But taking out insurance if a company defaults on its bonds doesn't seem a bad thing to me.

  • #2
    Its not the insurance aspects that are the issue, since in theory that's a good thing as you note. Its both the large leverage and the unknown stability of all the various parties involved.

    Insurance companies are regulated and their investments and positions are generally conservative. That can not be said about the all companies that are involved in the derivatives area, whether in the CDS market or others.

    The basic concern is the domino effect, ala LTCM - one default on one side could multiply and create havoc and a system shock. And yes, the Fed and/or other central banks and/or governments would step in and try to fix it - if they're successful, it bakes even more inflation into the cake and if they're not, we have a repeat of the '30s or similar.


    • #3

      One can not even trust the major US bank to be truthful about their handling of derivatives.

      BofA Hedges Spur Five-year Restatement

      A company review unearths mistakes in derivatives accounting and spawns a switch to mark-to-market reporting.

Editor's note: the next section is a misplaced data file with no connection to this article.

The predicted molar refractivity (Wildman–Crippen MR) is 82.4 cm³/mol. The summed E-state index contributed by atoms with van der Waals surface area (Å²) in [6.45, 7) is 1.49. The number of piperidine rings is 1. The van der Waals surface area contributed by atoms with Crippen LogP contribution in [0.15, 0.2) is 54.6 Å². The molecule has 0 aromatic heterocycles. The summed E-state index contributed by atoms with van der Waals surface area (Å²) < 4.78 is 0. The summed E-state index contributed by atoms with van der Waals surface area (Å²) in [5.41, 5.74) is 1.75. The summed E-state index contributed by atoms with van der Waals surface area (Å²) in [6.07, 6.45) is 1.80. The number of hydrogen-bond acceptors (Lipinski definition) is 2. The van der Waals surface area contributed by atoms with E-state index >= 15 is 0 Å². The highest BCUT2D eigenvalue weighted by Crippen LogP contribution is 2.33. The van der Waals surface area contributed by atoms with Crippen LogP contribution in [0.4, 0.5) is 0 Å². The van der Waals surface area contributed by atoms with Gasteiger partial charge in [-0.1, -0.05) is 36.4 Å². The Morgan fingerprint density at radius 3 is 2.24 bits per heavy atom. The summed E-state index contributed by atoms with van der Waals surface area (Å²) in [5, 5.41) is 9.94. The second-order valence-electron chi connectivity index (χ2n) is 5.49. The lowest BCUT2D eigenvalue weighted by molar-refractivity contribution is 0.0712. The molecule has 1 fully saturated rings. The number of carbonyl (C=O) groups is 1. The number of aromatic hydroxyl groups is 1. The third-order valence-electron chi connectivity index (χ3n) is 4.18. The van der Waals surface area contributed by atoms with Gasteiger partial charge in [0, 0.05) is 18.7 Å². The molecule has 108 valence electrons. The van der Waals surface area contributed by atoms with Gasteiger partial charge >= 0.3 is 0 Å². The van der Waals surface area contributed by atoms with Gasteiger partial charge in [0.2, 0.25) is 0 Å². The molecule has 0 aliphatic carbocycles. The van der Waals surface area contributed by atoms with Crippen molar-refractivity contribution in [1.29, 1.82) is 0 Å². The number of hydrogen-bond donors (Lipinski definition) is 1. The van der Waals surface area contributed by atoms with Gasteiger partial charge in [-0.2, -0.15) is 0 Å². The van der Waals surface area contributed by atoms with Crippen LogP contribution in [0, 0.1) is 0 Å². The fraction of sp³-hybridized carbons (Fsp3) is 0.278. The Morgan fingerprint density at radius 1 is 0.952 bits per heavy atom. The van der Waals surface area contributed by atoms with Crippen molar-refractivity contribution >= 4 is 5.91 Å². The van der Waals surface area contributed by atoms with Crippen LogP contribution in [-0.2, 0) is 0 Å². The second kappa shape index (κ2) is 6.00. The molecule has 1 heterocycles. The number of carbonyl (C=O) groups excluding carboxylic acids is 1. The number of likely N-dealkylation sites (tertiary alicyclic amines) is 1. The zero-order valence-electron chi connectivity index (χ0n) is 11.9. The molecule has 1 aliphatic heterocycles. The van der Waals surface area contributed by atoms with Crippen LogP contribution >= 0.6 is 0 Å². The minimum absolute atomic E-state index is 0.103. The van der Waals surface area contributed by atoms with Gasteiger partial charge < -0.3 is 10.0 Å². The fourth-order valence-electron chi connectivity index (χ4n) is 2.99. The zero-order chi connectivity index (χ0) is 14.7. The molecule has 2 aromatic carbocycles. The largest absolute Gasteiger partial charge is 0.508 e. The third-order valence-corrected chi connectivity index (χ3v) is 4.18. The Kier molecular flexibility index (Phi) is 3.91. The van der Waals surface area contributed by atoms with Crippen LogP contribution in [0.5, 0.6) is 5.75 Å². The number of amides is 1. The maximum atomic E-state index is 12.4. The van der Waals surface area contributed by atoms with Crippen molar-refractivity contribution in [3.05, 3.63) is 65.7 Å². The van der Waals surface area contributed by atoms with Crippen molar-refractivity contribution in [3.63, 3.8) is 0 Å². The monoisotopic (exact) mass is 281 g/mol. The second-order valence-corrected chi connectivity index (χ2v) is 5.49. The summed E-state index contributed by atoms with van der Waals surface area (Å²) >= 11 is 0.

Stephen Taub,
      May 30, 2006

      Bank of America Corp. will restate financial reports dating back to 2001 as a result of missteps in its accounting treatment for derivative deals.

      In their review of the bank's hedge deals, officials found that some didn't comply with SFAS 133. Since Bank of America couldn't apply hedge accounting for those transactions, it marked them to market on its income statement and entered no related offset for hedge accounting. Thus, changes in interest rates and currency rates that affect the fair value of derivatives "have had a direct impact on our Net Income," the bank stated.


      • #4
        True Jeff, and I'm actually a proponent of the idea that part of the poor reporting game isn't intentional.

        Not only is 133 complex by itself, but the valuation of many of the derivatives is even more complex and subject to (valid) opinions... which can turn out wrong or not.


        • #5